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'The Florida Project' Presents A Thrillingly Alive Portrait Of Childhood


This is FRESH AIR. The writer-director Sean Baker took the 2015 Sundance Film Festival by storm with "Tangerine," a gritty comic portrait of two transgender prostitutes in Los Angeles. Two years later, he's back with a look at another marginalized community in "The Florida Project," which arrives in theaters today after playing the Cannes, Toronto and New York Film Festivals. Film critic Justin Chang has this review.

JUSTIN CHANG, BYLINE: "The Florida Project" is one of the most thrillingly alive portraits of childhood I've ever seen. It's a neo-realist sugar rush of a movie, like a 21st century American update of "Los Olvidados" or "Bicycle Thieves" reimagined in rainbow sherbet colors and sprinkled with Pop Rocks. The writer-director Sean Baker and his co-writer, Chris Bergoch, shape the stuff of one girl's turbulent upbringing into a raw, exuberant comedy that darkens almost imperceptibly into tragedy. It packs an emotional wallop like nothing else I've seen this year. For two hours, the movie suspends us in the day-to-day rhythms of life at the Magic Castle, a dumpy three-story motel complex in Kissimmee, Fla., just south of Orlando.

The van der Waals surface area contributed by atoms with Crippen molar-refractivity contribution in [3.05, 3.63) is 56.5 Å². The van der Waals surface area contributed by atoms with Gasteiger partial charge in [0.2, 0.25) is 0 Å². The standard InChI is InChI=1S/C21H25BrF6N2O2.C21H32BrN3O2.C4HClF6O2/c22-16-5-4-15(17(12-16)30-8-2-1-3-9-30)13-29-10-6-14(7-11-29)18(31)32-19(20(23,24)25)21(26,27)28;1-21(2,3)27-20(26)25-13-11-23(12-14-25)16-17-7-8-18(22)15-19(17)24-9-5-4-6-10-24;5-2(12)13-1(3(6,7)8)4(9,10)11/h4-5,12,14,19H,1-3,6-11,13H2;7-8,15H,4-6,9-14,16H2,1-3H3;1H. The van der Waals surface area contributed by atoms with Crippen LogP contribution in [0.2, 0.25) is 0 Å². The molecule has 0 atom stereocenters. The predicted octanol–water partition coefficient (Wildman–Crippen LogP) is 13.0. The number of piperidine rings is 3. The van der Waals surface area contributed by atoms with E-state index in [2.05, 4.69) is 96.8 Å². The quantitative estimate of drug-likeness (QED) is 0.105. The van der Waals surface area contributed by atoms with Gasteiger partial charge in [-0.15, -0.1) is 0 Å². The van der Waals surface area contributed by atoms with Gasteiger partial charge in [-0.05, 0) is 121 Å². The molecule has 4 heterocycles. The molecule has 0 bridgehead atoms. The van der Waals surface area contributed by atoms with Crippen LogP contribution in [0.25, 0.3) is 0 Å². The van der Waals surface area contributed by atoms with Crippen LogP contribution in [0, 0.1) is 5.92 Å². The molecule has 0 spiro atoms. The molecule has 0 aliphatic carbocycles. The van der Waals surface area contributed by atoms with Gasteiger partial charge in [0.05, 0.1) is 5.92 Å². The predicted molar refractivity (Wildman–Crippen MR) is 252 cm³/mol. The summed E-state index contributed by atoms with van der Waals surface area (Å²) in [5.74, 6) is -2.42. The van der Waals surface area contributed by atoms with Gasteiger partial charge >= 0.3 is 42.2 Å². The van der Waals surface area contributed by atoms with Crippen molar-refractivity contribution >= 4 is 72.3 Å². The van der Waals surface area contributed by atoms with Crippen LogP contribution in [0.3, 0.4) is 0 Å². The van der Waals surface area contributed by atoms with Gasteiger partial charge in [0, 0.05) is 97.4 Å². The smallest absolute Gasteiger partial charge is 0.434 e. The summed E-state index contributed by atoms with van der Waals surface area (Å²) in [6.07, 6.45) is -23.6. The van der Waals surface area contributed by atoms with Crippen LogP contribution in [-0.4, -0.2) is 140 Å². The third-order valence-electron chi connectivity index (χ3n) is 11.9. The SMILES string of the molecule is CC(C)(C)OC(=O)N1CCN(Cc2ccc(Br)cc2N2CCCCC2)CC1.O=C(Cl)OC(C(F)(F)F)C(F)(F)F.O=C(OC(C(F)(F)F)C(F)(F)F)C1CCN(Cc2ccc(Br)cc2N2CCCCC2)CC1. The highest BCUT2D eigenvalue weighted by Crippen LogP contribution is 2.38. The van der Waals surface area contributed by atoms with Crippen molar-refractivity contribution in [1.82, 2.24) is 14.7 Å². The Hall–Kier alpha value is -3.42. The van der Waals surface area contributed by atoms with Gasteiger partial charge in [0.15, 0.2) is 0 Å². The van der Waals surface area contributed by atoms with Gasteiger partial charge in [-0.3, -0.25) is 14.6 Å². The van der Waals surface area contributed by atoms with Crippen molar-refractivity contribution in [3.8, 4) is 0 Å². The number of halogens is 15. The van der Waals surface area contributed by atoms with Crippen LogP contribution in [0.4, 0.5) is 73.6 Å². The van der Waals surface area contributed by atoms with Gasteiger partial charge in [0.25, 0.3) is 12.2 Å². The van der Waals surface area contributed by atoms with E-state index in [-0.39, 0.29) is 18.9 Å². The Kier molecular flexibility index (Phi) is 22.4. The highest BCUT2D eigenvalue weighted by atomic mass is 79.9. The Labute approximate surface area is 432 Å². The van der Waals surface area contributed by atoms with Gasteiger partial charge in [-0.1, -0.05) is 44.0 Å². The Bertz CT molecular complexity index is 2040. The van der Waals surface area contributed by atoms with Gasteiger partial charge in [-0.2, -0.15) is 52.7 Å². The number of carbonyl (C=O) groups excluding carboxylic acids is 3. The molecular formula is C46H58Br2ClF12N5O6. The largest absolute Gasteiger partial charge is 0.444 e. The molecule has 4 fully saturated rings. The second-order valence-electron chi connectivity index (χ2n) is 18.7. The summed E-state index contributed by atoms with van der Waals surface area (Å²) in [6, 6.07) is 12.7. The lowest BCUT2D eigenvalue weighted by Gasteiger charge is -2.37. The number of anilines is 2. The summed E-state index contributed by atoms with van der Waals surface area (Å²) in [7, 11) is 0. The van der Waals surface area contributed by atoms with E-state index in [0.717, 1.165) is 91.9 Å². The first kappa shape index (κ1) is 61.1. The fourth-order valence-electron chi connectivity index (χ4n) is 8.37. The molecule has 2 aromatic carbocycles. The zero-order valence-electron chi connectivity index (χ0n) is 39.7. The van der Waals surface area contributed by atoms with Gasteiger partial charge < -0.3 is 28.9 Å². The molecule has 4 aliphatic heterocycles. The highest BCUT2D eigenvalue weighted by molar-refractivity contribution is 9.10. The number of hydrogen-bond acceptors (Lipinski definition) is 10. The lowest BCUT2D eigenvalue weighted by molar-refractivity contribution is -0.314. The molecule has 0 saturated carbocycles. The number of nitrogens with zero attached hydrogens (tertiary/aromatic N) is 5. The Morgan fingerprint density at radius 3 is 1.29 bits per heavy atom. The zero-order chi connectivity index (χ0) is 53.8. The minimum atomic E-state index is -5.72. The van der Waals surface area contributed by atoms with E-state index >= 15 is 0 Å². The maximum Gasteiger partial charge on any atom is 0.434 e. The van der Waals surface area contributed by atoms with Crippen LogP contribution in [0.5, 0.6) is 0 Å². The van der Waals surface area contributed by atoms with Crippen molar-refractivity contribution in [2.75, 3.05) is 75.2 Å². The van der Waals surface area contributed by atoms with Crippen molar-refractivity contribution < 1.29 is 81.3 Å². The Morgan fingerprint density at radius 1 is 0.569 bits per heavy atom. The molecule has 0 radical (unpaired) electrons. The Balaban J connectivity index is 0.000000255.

With its bright purple walls and discount fairy tale trappings, the Magic Castle was clearly modeled on Disney World, though any tourists who wind up here generally do so by accident. It's a place where drifters and stragglers rent out cramped rooms for 38 bucks a night and where local missionaries pass out baked goods and brawls erupt in the parking lot. Most of all, it's a place where kids run free, making all sorts of mischief that their guardians are too busy or too neglectful to notice.

The most neglected of these little rascals is Moonee, a wildly energetic 6-year-old hellion played by a startling discovery named Brooklynn Kimberly Prince. Moonee is a force of nature, as imputent as she is irresistible. The poverty of her circumstances has also blessed her with an extraordinary imagination. The Magic Castle may be a bargain basement fantasy land, but through Moonee's eyes, it somehow comes alive as a kingdom of genuine enchantment.

"The Florida Project" is a remarkable evocation of children at play. The camera follows Moonee and her friends as they scramble up and down the stairs and in and out of rooms, getting underfoot and causing trouble. In one early scene, we see Moonee touring the neighborhood with her buddy, Scooty, played by Christopher Rivera, and a new girl named Jancey, played by Valeria Cotto, whom she introduces to one of their favorite hustles.